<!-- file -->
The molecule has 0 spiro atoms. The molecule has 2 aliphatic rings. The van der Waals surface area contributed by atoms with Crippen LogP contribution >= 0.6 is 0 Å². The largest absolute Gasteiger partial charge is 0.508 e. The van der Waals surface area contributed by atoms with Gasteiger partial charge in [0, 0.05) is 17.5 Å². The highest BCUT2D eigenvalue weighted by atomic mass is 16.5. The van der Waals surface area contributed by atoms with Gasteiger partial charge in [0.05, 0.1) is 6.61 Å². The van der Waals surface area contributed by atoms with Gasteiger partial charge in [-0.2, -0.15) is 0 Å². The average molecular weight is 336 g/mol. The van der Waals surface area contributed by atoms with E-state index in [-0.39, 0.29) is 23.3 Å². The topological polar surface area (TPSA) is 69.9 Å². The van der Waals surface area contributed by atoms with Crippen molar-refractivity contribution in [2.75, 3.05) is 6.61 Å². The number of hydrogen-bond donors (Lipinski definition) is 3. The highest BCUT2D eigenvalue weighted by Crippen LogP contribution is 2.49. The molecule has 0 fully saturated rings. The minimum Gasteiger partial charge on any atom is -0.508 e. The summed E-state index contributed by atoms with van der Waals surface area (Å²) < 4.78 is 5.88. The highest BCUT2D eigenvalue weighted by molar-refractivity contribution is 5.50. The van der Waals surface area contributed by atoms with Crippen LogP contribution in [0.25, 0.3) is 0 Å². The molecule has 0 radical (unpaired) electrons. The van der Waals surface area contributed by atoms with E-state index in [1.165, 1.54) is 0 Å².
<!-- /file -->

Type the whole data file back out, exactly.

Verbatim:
The molecule has 0 spiro atoms. The molecule has 2 aliphatic rings. The van der Waals surface area contributed by atoms with Crippen LogP contribution >= 0.6 is 0 Å². The largest absolute Gasteiger partial charge is 0.508 e. The van der Waals surface area contributed by atoms with Gasteiger partial charge in [0, 0.05) is 17.5 Å². The highest BCUT2D eigenvalue weighted by atomic mass is 16.5. The van der Waals surface area contributed by atoms with Gasteiger partial charge in [0.05, 0.1) is 6.61 Å². The van der Waals surface area contributed by atoms with Gasteiger partial charge in [-0.2, -0.15) is 0 Å². The average molecular weight is 336 g/mol. The van der Waals surface area contributed by atoms with E-state index in [-0.39, 0.29) is 23.3 Å². The topological polar surface area (TPSA) is 69.9 Å². The van der Waals surface area contributed by atoms with Crippen molar-refractivity contribution in [2.75, 3.05) is 6.61 Å². The number of hydrogen-bond donors (Lipinski definition) is 3. The highest BCUT2D eigenvalue weighted by Crippen LogP contribution is 2.49. The molecule has 0 fully saturated rings. The minimum Gasteiger partial charge on any atom is -0.508 e. The summed E-state index contributed by atoms with van der Waals surface area (Å²) < 4.78 is 5.88. The highest BCUT2D eigenvalue weighted by molar-refractivity contribution is 5.50. The van der Waals surface area contributed by atoms with Crippen LogP contribution in [0.25, 0.3) is 0 Å². The molecule has 0 radical (unpaired) electrons. The van der Waals surface area contributed by atoms with E-state index in [1.165, 1.54) is 0 Å².